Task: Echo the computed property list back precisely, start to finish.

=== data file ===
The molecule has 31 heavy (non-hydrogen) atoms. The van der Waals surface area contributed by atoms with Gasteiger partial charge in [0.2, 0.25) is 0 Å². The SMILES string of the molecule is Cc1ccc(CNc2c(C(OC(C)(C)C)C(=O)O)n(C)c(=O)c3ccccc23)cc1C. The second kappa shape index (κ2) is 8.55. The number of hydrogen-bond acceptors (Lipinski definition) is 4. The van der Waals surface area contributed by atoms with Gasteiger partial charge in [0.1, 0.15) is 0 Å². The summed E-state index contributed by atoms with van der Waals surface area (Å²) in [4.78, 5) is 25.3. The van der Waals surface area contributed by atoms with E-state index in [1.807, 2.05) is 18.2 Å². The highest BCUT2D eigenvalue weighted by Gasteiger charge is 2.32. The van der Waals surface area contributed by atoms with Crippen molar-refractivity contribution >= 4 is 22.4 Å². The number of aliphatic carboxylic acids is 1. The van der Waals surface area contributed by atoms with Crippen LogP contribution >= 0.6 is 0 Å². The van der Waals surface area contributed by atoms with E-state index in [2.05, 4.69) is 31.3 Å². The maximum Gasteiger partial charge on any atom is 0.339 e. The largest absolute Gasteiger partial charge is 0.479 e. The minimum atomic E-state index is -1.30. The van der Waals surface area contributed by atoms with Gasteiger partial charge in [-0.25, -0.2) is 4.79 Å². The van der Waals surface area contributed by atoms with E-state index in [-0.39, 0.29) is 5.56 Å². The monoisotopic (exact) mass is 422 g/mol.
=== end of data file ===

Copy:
The molecule has 31 heavy (non-hydrogen) atoms. The van der Waals surface area contributed by atoms with Gasteiger partial charge in [0.2, 0.25) is 0 Å². The SMILES string of the molecule is Cc1ccc(CNc2c(C(OC(C)(C)C)C(=O)O)n(C)c(=O)c3ccccc23)cc1C. The second kappa shape index (κ2) is 8.55. The number of hydrogen-bond acceptors (Lipinski definition) is 4. The van der Waals surface area contributed by atoms with Gasteiger partial charge in [0.1, 0.15) is 0 Å². The summed E-state index contributed by atoms with van der Waals surface area (Å²) in [4.78, 5) is 25.3. The van der Waals surface area contributed by atoms with E-state index in [1.807, 2.05) is 18.2 Å². The highest BCUT2D eigenvalue weighted by Gasteiger charge is 2.32. The van der Waals surface area contributed by atoms with Crippen molar-refractivity contribution >= 4 is 22.4 Å². The number of aliphatic carboxylic acids is 1. The van der Waals surface area contributed by atoms with Crippen LogP contribution >= 0.6 is 0 Å². The van der Waals surface area contributed by atoms with E-state index in [2.05, 4.69) is 31.3 Å². The maximum Gasteiger partial charge on any atom is 0.339 e. The largest absolute Gasteiger partial charge is 0.479 e. The minimum atomic E-state index is -1.30. The van der Waals surface area contributed by atoms with Gasteiger partial charge in [-0.25, -0.2) is 4.79 Å². The van der Waals surface area contributed by atoms with E-state index in [-0.39, 0.29) is 5.56 Å². The monoisotopic (exact) mass is 422 g/mol.